However, if you're worried about memory corruption and the related security vulnerabilities, it might be nice to have a guarantee that only certain lines of code can cause such problems. It might be nice to have all those lines marked with a special keyword and conventionally scrutinized and abstracted in such a way as to help prevent these conditions.

And Rust's safety advantages go beyond simply delineating which features are safe and which are unsafe. Rust is able to accomplish much more in its safe subset without performance degradation than the average C++ programmer might guess, because it has a more sophisticated type system.

For a system's programming language, I think memory safety is more important than object-oriented programming and better GUI frameworks (for now). GUI apps, a long time ago, used to be written locally in C or C++ to run directly on the user's computer. Nowadays, they are more likely to be deployed over the web and written in Javascript, and even those apps that do run directly on the user's computer tend to be written in other, less systems-oriented programming languages. If you're writing a GUI app, the choice for the part of the app that the user interacts with isn't between Rust and C++; it's between Rust, C++, C#, Java, JavaScript, and many others. Neither Rust or C++ stand much of a chance in the GUI space long-term.

And over time, I suspect we'll find out that OOP isn't as necessary to GUI frameworks as we had thought. My favorite GUI framework personally is in Haskell and doesn't use OOP at all. And once that happens, I think OOP will simply be another legacy feature, as Rust's trait mechanism is superior to OOP for non-GUI contexts.

Memory safety, on the other hand, is key for systems programs. Servers, OS kernels, real-time systems, automobile controllers, cryptocurrency wallets -- the domains where systems programming tends to be used are also domains in which security vulnerabilities are absolutely unacceptable. The fact that C++ doesn't have a safe subset, and makes it so difficult to reason about undefined behavior compared to idiomatic Rust, is a serious problem.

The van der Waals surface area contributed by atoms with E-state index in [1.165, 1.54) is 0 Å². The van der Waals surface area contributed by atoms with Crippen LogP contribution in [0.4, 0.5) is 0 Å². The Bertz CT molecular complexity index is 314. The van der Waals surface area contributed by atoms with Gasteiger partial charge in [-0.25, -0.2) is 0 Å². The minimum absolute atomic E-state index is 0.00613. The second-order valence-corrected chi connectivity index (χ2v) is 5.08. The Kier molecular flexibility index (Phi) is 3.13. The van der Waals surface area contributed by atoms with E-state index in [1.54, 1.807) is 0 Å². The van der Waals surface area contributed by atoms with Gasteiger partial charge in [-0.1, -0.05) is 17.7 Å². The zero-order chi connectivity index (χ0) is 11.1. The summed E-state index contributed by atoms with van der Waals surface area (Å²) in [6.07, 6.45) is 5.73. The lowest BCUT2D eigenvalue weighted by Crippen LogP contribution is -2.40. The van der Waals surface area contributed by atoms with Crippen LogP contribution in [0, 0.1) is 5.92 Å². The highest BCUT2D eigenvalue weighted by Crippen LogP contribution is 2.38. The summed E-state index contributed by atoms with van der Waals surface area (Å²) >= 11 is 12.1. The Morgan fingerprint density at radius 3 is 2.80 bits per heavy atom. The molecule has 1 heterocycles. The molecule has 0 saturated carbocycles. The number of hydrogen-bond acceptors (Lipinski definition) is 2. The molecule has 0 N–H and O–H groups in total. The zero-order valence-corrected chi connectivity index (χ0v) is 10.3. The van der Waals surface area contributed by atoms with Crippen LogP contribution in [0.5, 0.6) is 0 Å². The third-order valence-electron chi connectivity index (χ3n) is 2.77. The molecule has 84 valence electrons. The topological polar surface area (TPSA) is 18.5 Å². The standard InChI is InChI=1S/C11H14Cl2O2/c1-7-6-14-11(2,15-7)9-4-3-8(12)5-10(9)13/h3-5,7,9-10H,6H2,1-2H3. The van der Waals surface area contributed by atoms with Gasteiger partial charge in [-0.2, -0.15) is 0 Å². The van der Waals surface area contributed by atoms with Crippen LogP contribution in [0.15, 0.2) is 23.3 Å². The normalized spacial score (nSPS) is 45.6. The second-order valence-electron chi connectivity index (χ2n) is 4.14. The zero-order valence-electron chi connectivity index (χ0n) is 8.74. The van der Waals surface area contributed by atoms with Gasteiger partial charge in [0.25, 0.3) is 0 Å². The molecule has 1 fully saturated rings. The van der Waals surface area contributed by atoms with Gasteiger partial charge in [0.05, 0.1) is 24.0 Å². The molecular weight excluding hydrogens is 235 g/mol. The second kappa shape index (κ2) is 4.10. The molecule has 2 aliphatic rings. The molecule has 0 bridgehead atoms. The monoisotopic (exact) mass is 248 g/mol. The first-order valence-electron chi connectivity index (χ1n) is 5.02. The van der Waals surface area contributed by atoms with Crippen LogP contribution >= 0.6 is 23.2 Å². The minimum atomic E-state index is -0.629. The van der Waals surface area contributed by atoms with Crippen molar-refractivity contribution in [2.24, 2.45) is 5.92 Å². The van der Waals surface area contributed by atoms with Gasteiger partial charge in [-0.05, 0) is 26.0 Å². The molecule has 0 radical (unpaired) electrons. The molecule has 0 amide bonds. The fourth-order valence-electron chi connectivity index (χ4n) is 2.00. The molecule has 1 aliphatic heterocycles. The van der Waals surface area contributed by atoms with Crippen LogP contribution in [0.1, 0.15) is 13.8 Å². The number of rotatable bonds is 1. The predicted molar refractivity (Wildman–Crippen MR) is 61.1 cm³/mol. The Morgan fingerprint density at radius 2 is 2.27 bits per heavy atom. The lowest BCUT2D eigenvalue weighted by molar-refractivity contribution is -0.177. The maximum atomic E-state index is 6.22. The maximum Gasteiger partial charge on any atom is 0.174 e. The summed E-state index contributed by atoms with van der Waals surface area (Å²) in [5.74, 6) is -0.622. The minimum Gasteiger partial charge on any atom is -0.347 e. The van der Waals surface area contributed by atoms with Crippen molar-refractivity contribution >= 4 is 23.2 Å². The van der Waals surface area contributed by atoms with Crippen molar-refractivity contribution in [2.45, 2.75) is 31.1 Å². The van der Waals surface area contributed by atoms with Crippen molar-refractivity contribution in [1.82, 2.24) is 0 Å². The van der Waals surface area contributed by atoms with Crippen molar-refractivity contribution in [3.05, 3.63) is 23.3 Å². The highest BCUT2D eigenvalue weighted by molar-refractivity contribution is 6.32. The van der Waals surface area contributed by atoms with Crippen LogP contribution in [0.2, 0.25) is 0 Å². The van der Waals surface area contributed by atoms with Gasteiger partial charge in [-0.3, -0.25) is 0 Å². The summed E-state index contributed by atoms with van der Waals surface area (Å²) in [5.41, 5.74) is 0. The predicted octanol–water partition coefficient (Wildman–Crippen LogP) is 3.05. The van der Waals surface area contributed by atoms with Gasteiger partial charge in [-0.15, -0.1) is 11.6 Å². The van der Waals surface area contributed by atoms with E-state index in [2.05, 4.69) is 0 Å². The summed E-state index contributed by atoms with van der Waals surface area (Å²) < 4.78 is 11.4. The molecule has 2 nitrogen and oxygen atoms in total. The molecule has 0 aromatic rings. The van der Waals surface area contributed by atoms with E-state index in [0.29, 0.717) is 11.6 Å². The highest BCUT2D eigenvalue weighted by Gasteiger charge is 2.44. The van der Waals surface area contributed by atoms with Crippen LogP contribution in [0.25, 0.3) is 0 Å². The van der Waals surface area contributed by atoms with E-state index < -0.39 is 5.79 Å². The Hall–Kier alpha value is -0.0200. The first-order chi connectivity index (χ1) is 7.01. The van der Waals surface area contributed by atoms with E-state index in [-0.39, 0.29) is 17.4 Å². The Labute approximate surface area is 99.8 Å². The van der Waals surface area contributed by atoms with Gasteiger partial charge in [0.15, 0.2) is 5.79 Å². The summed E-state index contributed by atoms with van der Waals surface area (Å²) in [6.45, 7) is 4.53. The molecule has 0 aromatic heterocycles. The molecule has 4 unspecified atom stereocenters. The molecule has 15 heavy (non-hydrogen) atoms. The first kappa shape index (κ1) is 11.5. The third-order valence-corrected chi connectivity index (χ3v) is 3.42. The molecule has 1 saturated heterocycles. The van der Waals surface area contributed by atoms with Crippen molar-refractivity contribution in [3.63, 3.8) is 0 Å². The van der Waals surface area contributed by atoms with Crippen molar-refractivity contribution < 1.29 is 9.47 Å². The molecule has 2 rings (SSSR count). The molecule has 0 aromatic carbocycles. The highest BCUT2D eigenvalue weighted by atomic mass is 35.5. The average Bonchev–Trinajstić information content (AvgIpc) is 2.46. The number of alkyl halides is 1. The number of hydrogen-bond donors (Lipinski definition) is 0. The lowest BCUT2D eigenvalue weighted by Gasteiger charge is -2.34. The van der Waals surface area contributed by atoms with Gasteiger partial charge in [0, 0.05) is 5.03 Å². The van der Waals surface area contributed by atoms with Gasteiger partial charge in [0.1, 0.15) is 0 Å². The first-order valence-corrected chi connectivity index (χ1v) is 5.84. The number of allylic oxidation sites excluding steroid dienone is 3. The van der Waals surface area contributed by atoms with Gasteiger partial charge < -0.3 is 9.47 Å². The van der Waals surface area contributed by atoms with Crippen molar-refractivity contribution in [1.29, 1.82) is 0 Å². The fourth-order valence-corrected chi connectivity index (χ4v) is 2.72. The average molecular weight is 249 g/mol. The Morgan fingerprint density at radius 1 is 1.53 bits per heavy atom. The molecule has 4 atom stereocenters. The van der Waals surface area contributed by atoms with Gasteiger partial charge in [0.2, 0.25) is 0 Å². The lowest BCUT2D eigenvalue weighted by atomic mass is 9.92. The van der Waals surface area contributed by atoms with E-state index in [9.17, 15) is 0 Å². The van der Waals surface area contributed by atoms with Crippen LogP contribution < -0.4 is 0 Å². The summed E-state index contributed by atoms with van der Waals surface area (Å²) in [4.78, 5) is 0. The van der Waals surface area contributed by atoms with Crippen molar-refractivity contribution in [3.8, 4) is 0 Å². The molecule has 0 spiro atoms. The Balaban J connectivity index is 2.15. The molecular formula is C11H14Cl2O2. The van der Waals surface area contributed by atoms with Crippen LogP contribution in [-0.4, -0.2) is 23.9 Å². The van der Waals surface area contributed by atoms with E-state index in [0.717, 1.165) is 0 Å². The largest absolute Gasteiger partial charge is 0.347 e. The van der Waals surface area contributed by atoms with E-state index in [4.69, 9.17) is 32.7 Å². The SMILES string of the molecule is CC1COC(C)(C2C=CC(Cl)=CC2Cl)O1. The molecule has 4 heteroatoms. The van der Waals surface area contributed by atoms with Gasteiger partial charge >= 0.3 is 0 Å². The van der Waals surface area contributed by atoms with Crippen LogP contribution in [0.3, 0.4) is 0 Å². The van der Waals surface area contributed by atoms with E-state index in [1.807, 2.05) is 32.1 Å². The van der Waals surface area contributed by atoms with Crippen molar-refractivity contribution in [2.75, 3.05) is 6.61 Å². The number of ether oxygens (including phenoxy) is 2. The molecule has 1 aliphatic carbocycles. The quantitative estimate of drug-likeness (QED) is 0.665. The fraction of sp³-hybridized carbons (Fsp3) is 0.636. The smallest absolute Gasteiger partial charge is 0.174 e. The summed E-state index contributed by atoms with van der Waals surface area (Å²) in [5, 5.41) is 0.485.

But even if Rust didn't have a specific memory safety advantage over C++, it would still have quite a few things going for it. It avoids header files and all the concomittant confusion. It gets rid of null pointers in most contexts, called "the billion dollar mistake" by the inventor of null pointers himself. It tidies up compile-time polymorphism and brings it in line with run-time polymorphism. It has actual destructive moves.

In general, Rust takes advantage of the fact that it doesn't have to also be C and also be old versions of C++, and uses it to create a much cleaner experience.

Rust Deficits

Rust has a few other specific downsides compared to C++.

Interfacing with C is an important goal for reasons besides backwards-compatibility. On many platforms, C serves as a lowest-common-denominator programming language, and its ABI serves as an inter-language protocol. C++ does provide smoother interfacing with this protocol than Rust does.

Relatedly, C++ generally has a relatively stable ABI on a given platform for a given compiler vendor. This allows dynamic libraries to be used as plugins with minimal glue code, something that in Rust normally requires awkwardly working through a C ABI interface. Personally, I think machine-language plugins as dynamically loaded libraries are mostly a relic of past software distribution models, and haven't seen many situations where they make sense, but I could think of a few edge cases.

In both of these cases, Rust is clumsier, but not completely incapable. Rust still can speak the protocol that is the C ABI, just not as natively and smoothly-integrated as C++.

Other downsides of Rust have to do with network effects and Rust adoption. There is only one Rust compiler, while there are multiple C++ compilers, that work together through a standards process. GCC is currently in the process of getting Rust support, and we'll see how well that works out for Rust.

Similarly, there are a lot of libraries that exist in C++ that don't yet exist in Rust or have Rust bindings. Though that's true of any pair of programming languages, it is a specific reason some developers might still want to write new projects in C++ in favor of Rust.

Finally, while I still think Rust would be a better programming language than C++ even if unsafe code were allowed everywhere, I think Rust could do more to make its rules clearer in the unsafe realm. The fact that the latest research on Rust's memory models seems so deeply difficult to square with how async code often works as in this bug report makes me nervous.